Ch 63 - Nursing Management - Hip Fracture

Created by cjkitti3 

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what to consider with older adults

chronic health problems
diabetes
hypertension
heart failure
pulmonary disease
arthritis
surgery may be delayed until stabilized of conditions

before surgery - painful complication/treatment

muscle spasms
analgesics
muscle relaxants
comfortable positioning
properly adjusted traction

hip surgery - teaching where

emergency department
quick surgical intervention is now standard of care
if possible teach exercises - unaffected leg & both arms
encourage overhead trapeze
use opposite side rails to assist in changing positions

hip fracture - teaching - ambulation

PT can begin to teach otu of bed & chair transfers
inform caregiver about weight bearing status after surgery
length of stay just a few days

hip surgery - postop - initial management after open reduction w/internal fixation (ORIF)

similar to any other surgical patient
vitals
I&O
supervise respiratory activities - deep breathing & coughing
pain meds
observe dressing & incision for bleeding/infection

hip surgery - there is potential for neurovascular impairment - assess

color
temp
capillary refill
distal pulses
edema
sensation
motor function
pain

hip surgery - postop - to relieve edema

elevate leg when in chair

hip surgery - postop - pain management

keep pillows (or abductor splint) between knees when turning
keep in proper alignment
sandbags & pillows used to prevent external rotation

hip surgery complications - when

if an endoprosthesis was placed
risk for hip dislocation
teach patient hip precautions/demonstations

hip surgery - PT

supervices active-assisted exercises
ambulation

hip surgery - ambulation

first or second postop day
with PT
monitor status for proper crutch walking or use of walker

hip surgery - to have patient discharged - have patient demonstrate

proper use of crutches or walker
ability to transfer into & from chair & bed
ability to ascend & descend stairs

hip surgery - complications with femoral neck fracture

nonunion
avascular necrosis
dislocation
degenerative arthritis

hip surgery - complications with intertrochanteric fracture

affected leg may be shortened
cane or built-up shoe may be used

hip surgery - if treated by insertion fo femoral head prosthesis with a posterior approach (assessing hip joint from back)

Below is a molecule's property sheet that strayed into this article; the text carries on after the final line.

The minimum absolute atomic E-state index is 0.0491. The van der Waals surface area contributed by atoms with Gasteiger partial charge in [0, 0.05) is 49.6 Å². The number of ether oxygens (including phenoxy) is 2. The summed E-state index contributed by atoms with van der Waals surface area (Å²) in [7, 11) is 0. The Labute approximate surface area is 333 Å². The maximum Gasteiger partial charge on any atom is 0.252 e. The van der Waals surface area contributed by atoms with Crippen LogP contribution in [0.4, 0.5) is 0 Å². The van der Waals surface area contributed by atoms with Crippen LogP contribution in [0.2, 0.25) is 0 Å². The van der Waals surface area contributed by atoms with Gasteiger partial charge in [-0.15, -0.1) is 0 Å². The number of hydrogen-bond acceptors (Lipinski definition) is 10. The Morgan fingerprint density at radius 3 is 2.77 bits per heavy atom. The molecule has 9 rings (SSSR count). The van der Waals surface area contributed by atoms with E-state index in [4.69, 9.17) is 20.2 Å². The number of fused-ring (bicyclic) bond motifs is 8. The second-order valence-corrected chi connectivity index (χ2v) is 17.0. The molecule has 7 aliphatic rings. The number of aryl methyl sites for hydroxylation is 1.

measures to prevent dislocation must be used
avoid extremes in flexion initially after prosthetic replacement

hip surgery - positions - what to be aware of

fully aware of positions & activities that predipose to dislocation

hip surgery - positions that predispose to dislocation

more than 90 degrees of
flexion
abduction
internal rotation

hip surgery - activites that predipose to dislocation

putting on shoes & socks
crossing legs or feet while seated
sidelying position incorrectly
standing up or sitting down while body flexed more than 90 degrees relative to chair
sitting on low seats, especially toilet seats

hip surgery - activites that predispose to dislocation - teaching

tell patient to avoid until hip healed to stabilize the prosthesis
at least 6 weeks

hip surgery - anterior approach (joint reached from front of body) - describe what's intact

hip muscles are left intact

hip surgery - anterior approach - results in

more stable hip postop
lower rate of complications
precautions r/t motion & weight bearing few
just avoid hyperextension

hip surgery - dislocation - indications

lump in buttock
limb shortening
external rotation

hip surgery - dislocation - to correct

closed reduction
conscious sedation
or
open reduction - to realign femoral head in acetabulum

hip surgery - dislocation - intervention

Keep NPO
anticipate possible surgery

hip surgery - to prevent dislocation

large pillow between patient's legs when turning
avoid extreme hip flexion
avid turning patient on affected side until approved by surgeon
some places prefer leg abductor splints on except while bathing

hip surgery - out of bed when

first postop day
weight bearing varies - may be restricted until x-ray
usually 6-12 weeks

hip surgery - hospitalization stay length

3 or 4 days

hip fracture - complication with older adults

falls
inability to correct a postural imbalance
inadequacy of local tissue shock absorbers (fat,muscle bulk)
underlying skeletal strength

hip fracture - older adults - what complicates fall risks

gait & balance problems
decreased vision & hearing
decreased reflexes
orthostatic hypotension
meds

hip fracture - leading hazards of falls

loose rugs
slippery or uneven surfaces
getting in or out of chair or bed

hip fracture - falls - which usually leads to hip fracture

falls to the side more than forward fall

hip fracture - falls - protective devices

external hip protectors

two most important factors that influence amount of force on hip

presence of energy-absorbing soft tissue over greater trochanter
state of leg muscle contraction at time of fall

hip fractures - problem with older woman

osteoporosis

to reduce hips fractures in elderly

calcium & vitamin D
estrogen replacement
bisphosphonate drugs

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